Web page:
He helped coach Khalil Mack to another Pro Bowl season in 2018 while aiding in the development of Leonard Floyd, who the Bears plan to bring back for the optional fifth year on his contract.

Staley is the first defensive assistant coach who has been officially announced as not returning under new defensive coordinator Chuck Pagano.


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Why the Bears believe their offense will be much better in 2019

Why the Bears believe their offense will be much better in 2019

Matt Nagy fidgeted through most of Monday’s 42-minute press conference at Halas Hall, giving off every vibe of a coach deeply frustrated that his team isn’t prepping for the NFC Championship after crashing out of the playoffs eight days prior. 

Even the most positive, easily-sharable quote Nagy gave about the future of his team was done through the guise of being, simply put, pissed off about how a wildly successful 12-4 season ended with a disappointing thud (or double-doink). 

“What I'm most excited about is when we get to OTAs and we get to training camp, I can't even begin to explain how pumped up I am to take what we just put together this past year and fine tune it to our players and our coaches and our scheme,” Nagy said. “And then just get it down to what we think gives us a better opportunity to be much better next year.”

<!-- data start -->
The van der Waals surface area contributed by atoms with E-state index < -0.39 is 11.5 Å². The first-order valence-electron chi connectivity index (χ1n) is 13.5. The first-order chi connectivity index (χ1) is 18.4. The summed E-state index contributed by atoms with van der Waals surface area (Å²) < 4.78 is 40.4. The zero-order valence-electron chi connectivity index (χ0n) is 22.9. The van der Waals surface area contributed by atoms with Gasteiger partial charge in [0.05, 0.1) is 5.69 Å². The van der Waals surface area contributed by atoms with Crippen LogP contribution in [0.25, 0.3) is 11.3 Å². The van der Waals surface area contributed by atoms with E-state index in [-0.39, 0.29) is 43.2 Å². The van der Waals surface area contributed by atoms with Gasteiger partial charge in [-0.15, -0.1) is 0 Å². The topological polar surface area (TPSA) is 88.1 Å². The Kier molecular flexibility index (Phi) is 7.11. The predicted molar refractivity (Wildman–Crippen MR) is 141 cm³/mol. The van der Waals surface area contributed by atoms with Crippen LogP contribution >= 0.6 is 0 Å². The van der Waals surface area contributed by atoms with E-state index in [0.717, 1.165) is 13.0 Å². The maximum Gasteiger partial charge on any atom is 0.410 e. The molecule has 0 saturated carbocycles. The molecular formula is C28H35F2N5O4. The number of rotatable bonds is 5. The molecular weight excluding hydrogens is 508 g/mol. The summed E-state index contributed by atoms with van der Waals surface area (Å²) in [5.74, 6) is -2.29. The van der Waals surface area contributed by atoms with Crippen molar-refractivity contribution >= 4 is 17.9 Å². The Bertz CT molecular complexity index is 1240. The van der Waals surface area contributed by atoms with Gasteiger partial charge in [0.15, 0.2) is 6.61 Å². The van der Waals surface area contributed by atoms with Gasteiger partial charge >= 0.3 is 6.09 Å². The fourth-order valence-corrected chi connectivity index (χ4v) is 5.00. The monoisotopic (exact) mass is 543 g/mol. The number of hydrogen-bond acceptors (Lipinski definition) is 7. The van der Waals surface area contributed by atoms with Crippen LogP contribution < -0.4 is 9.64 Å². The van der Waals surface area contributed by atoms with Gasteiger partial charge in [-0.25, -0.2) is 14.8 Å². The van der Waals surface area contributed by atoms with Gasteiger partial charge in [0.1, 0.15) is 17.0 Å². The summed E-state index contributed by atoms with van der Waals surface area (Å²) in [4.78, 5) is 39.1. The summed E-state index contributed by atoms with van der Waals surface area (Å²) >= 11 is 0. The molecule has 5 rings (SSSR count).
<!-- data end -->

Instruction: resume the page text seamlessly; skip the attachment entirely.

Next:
A defense loaded with talent will be good again in 2019, even with a new coordinator. But the best way for the Bears to build on their NFC North title and not only return to the playoffs, but make a legitimate Super Bowl push, will be for Nagy’s offense to make significant strides in Year 2. And just about everyone around Halas Hall has conviction that growth is entirely possible. 

Here’s why:

1. Advanced courses in the spring. 

When the Bears first congregated at Halas Hall last April 3, nobody really knew what to expect from Nagy’s offense — literally. Nagy brought a scheme and language foreign to everyone but backup quarterback Chase Daniel and, to a lesser extent, tight end Trey Burton.